Our history helps us to learn, often from our mistakes. But history, in the form of one of General Wade’s roads, won’t allow 21st century communications to seamlessly stride on. This struck me in its most blunt form as I passed Ortunan. Over the top of Wade’s old path, a tipper lorry and road roller were filling in the past with new stone to improve the road, allowing modern day road vehicles to rumble conveniently over them, presumably for access by geological teams planning the progression of the new A9 dual carriageway.

I was left feeling a bit shameful of my fellow man as the historic old right of way was turned into little more than a forest road. But I appreciate the need to make A9 journeys safer and quicker, especially as it’s a road I use often.

Appreciate the history while it’s there I think is the answer. Walk over those old bridges and follow the line of the old roads and take pictures and films of how they looked on the day you were there. So you can appreciate how different they become later. Check out the film below:

Coasting Along

With Brexit and Ecksit dominating the headlines, Neil, Dave, Tony and I headed to St. Andrews for some escapism and a weekend adventure. On the Saturday Neil and I decided to walk some of the Fife Coastal Trail from Lower Largo to Anstruther. That was the escapism from Barnier and May. The adventure came in the form of the Elie Chain Walk, a tide level section that involves much rock hopping and dangling from metal chains over fear inducing heights and white, bubbly seas.

Dumbarnie Links was blowy but looked lovely in the warmth of the morning sun. Old WW2 barriers were dotted around the sand like chocolate squares. We walked past Ruddon’s Point and Shell Bay and reached Kincraig Hill, where the adventure really got going.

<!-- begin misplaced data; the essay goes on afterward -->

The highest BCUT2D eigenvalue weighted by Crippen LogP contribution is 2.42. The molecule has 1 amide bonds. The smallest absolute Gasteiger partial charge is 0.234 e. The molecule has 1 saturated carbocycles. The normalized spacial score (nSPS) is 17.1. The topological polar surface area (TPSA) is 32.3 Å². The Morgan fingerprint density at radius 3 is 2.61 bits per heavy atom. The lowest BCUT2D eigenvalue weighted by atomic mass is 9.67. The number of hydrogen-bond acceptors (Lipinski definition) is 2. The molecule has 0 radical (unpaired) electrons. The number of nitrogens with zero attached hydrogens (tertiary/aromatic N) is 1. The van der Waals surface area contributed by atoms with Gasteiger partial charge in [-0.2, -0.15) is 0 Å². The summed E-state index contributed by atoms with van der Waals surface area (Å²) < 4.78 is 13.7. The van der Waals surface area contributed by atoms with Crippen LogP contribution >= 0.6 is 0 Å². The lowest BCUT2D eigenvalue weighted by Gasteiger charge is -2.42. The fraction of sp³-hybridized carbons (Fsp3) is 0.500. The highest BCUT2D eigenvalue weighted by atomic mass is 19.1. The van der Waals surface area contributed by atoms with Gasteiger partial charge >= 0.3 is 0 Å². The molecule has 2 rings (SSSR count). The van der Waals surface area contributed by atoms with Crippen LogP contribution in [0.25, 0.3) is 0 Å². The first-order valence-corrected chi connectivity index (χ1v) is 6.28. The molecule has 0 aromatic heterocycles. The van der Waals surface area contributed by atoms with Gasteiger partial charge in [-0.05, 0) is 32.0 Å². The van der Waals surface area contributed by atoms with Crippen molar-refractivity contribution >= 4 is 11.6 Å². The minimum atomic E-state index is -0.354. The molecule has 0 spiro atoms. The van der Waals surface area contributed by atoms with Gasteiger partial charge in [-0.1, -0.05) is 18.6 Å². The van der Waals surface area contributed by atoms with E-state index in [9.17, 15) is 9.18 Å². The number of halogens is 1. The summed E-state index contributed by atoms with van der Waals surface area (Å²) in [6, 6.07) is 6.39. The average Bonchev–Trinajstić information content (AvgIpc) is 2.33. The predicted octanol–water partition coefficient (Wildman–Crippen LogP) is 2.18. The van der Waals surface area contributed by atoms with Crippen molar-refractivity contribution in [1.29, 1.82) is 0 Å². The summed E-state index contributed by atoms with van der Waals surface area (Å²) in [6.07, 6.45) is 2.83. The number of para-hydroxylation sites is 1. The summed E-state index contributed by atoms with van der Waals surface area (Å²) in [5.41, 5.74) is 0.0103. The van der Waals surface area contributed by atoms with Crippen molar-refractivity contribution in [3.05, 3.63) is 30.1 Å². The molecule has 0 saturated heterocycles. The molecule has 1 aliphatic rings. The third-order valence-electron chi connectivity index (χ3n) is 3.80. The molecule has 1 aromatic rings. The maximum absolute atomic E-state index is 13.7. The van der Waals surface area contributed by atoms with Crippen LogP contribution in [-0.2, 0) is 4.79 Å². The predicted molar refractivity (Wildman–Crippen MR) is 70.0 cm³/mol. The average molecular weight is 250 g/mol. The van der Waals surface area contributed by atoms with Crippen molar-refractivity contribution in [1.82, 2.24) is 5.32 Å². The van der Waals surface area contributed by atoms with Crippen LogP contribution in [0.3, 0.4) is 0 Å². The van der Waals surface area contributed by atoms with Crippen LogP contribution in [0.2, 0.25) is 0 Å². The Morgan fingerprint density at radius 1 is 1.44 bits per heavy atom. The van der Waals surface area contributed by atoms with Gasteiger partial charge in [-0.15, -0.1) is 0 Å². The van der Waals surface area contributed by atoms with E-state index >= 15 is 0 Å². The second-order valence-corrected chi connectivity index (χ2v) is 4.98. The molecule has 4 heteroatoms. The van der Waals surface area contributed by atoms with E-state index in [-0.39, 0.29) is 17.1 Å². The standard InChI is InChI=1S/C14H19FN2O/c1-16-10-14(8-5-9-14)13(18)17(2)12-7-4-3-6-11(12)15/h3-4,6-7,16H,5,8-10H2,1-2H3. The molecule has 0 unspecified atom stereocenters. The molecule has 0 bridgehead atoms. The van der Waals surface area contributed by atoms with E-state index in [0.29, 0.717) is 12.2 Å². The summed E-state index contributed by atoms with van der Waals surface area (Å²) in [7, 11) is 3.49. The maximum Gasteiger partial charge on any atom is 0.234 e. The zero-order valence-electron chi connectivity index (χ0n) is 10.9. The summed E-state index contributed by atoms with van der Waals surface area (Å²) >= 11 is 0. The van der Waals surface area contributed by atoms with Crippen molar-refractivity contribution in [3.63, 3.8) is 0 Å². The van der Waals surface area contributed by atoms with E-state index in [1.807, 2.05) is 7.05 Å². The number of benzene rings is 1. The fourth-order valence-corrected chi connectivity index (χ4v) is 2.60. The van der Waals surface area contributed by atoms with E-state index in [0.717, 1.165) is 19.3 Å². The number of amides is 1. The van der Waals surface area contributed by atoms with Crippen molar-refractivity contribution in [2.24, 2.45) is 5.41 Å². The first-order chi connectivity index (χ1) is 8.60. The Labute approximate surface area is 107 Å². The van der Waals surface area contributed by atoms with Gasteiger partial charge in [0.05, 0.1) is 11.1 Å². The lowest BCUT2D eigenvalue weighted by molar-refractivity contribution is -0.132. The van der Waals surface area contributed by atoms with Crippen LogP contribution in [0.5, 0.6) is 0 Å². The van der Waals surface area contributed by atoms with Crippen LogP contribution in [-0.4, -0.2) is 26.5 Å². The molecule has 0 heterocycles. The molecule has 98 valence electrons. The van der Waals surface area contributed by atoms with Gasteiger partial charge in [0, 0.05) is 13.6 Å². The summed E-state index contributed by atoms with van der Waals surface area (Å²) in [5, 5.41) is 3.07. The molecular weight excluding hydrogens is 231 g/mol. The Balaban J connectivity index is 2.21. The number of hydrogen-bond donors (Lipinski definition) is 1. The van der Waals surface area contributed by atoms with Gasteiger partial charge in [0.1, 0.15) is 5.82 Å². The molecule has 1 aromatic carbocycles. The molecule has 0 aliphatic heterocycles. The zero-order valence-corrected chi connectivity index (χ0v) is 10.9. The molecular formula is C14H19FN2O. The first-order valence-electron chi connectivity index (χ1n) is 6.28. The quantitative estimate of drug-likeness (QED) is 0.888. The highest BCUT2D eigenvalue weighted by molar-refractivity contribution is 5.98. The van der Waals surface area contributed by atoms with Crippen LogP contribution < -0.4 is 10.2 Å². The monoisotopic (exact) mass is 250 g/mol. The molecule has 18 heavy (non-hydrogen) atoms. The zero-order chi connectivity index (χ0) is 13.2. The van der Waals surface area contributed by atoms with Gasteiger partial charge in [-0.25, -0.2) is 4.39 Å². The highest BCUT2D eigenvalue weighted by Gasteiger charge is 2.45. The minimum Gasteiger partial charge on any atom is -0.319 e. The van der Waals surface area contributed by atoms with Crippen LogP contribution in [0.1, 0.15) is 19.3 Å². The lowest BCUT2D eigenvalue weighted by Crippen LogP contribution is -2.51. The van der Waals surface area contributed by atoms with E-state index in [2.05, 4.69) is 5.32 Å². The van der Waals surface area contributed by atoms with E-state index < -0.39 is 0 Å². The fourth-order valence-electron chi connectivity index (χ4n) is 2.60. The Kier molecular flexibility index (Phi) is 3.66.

Caves and strange rock formations were admired and explored as the sea cliffs rose up above us. From here, we worked our way around the rocky peninsula using the chains and good balance.

It took us about 45 minutes to get from the start to the end of the chain walk where we reached the next beach.

As well as the basalt columns we saw buzzards, kestrels and even a peregrine falcon.

When we finally came out onto the beach, we found a top spot and lunched with sushi and rolls and fruit pastilles. Sitting, we quickly cooled after our scrambling so got moving again and passed St. Monan’s and Pittenweem and some old buildings on the way.

By this point we were getting close to our destination at Anstruther. Our prize was going to be some Anstruther chips so onward we strode past the rising tide.

The chips we ate while sat at the harbour were the tastiest I’ve ever had. Crunchy and dipped in brown sauce. Although we were so tired that I could have been eating a raw tattie and considered it a delicacy.

It is worth pointing out that if Theresa May scrambled her way over the Elie Chain Walk in the same way she has scrambled through the Brexit process, she would have gotten pretty wet. Anyway…

I’m keen on further adventures in Fife and its coastal trail. But a week away to Boat of Garten is coming up fast. Back to the mountains.